When Henry Teller arrived at Central in April 1861, territorial politics already showed signs of the beliefs and policies that would would dominate the next fifteen years. Colorado had been organized during the first weeks of the Lincoln administration; consequently, political appointments had fallen heir to the new party. In fact, for almost the next three decades the Democrats wandered in the wilderness, awaiting the arrival of a Moses to lead them to the promised land of political dominance. If one desired to get ahead politically, the safe path was the Republican path.
Mining controlled the destiny of the territory, and mining men jockeyed for political control and vied for election to the one national office available—delegate to Congress. When Colorado finally became a state, almost all important offices well into the twentieth century went to these gentlemen.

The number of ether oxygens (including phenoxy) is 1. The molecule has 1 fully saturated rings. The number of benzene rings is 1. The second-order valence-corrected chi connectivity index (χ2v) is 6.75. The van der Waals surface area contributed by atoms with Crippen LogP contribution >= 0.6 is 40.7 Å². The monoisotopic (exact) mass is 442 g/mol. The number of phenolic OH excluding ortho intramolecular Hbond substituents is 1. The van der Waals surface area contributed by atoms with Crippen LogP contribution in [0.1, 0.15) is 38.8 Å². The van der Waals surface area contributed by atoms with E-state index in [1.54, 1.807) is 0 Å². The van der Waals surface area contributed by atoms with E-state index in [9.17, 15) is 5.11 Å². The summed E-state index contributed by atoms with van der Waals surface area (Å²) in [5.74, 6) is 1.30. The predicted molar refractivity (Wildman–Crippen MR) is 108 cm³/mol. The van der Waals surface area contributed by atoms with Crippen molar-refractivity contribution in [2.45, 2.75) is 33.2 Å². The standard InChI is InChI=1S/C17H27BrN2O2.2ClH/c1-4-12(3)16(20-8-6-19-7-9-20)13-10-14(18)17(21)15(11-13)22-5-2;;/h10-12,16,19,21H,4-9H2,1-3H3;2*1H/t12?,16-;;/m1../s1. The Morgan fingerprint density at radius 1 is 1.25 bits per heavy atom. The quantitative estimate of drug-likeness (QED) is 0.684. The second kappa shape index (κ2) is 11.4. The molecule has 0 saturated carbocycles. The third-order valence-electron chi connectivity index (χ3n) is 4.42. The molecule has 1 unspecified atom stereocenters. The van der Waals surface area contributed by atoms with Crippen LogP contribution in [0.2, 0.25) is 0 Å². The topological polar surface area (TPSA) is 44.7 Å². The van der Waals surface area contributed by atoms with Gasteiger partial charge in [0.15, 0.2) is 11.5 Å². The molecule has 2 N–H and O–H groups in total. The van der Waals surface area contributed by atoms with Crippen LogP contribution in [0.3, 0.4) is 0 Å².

Despite the dominance of mining, its representatives did not hold their fate in their hands. In the territorial period one man—the president in Washington—aided by his party, controlled most local spoils. Therefore, Colorado Republican leaders tended to fragment into cabals as they vied for the chief executive's favor. During the years 1861—1876 they were all Republicans—Abraham Lincoln, Andrew Johnson, and Ulysses Grant.
Denver, the territorial political heart if not always the actual capital, moved vigorously to command political affairs. With the territory's only